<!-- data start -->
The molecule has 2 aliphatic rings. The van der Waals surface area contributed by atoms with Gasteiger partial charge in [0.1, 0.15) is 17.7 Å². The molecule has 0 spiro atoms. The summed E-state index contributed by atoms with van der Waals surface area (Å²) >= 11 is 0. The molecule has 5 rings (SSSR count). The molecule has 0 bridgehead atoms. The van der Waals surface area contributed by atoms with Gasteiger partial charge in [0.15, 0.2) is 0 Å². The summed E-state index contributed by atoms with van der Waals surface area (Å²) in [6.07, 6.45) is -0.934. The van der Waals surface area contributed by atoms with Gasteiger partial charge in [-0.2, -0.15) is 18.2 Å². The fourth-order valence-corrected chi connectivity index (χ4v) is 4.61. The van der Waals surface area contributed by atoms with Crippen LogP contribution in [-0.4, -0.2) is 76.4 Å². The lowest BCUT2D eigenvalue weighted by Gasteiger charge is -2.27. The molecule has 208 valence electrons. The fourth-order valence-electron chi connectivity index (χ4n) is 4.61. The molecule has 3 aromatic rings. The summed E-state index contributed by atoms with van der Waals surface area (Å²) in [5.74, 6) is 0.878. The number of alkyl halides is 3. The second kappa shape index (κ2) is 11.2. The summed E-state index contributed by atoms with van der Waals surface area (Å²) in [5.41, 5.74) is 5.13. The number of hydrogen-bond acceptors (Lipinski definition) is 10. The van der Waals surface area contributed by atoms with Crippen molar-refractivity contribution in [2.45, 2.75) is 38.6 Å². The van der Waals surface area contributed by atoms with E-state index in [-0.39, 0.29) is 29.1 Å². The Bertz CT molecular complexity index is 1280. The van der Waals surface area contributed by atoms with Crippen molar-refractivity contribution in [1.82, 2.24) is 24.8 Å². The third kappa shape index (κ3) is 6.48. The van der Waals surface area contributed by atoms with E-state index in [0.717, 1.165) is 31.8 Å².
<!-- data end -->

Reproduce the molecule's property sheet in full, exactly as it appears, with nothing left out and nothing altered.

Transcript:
The molecule has 2 aliphatic rings. The van der Waals surface area contributed by atoms with Gasteiger partial charge in [0.1, 0.15) is 17.7 Å². The molecule has 0 spiro atoms. The summed E-state index contributed by atoms with van der Waals surface area (Å²) >= 11 is 0. The molecule has 5 rings (SSSR count). The molecule has 0 bridgehead atoms. The van der Waals surface area contributed by atoms with Gasteiger partial charge in [0.15, 0.2) is 0 Å². The summed E-state index contributed by atoms with van der Waals surface area (Å²) in [6.07, 6.45) is -0.934. The van der Waals surface area contributed by atoms with Gasteiger partial charge in [-0.2, -0.15) is 18.2 Å². The fourth-order valence-corrected chi connectivity index (χ4v) is 4.61. The van der Waals surface area contributed by atoms with Crippen LogP contribution in [-0.4, -0.2) is 76.4 Å². The lowest BCUT2D eigenvalue weighted by Gasteiger charge is -2.27. The molecule has 208 valence electrons. The fourth-order valence-electron chi connectivity index (χ4n) is 4.61. The molecule has 3 aromatic rings. The summed E-state index contributed by atoms with van der Waals surface area (Å²) in [5.74, 6) is 0.878. The number of alkyl halides is 3. The second kappa shape index (κ2) is 11.2. The summed E-state index contributed by atoms with van der Waals surface area (Å²) in [5.41, 5.74) is 5.13. The number of hydrogen-bond acceptors (Lipinski definition) is 10. The van der Waals surface area contributed by atoms with Crippen molar-refractivity contribution in [2.45, 2.75) is 38.6 Å². The van der Waals surface area contributed by atoms with E-state index in [-0.39, 0.29) is 29.1 Å². The Bertz CT molecular complexity index is 1280. The van der Waals surface area contributed by atoms with Crippen molar-refractivity contribution in [1.82, 2.24) is 24.8 Å². The third kappa shape index (κ3) is 6.48. The van der Waals surface area contributed by atoms with E-state index in [0.717, 1.165) is 31.8 Å².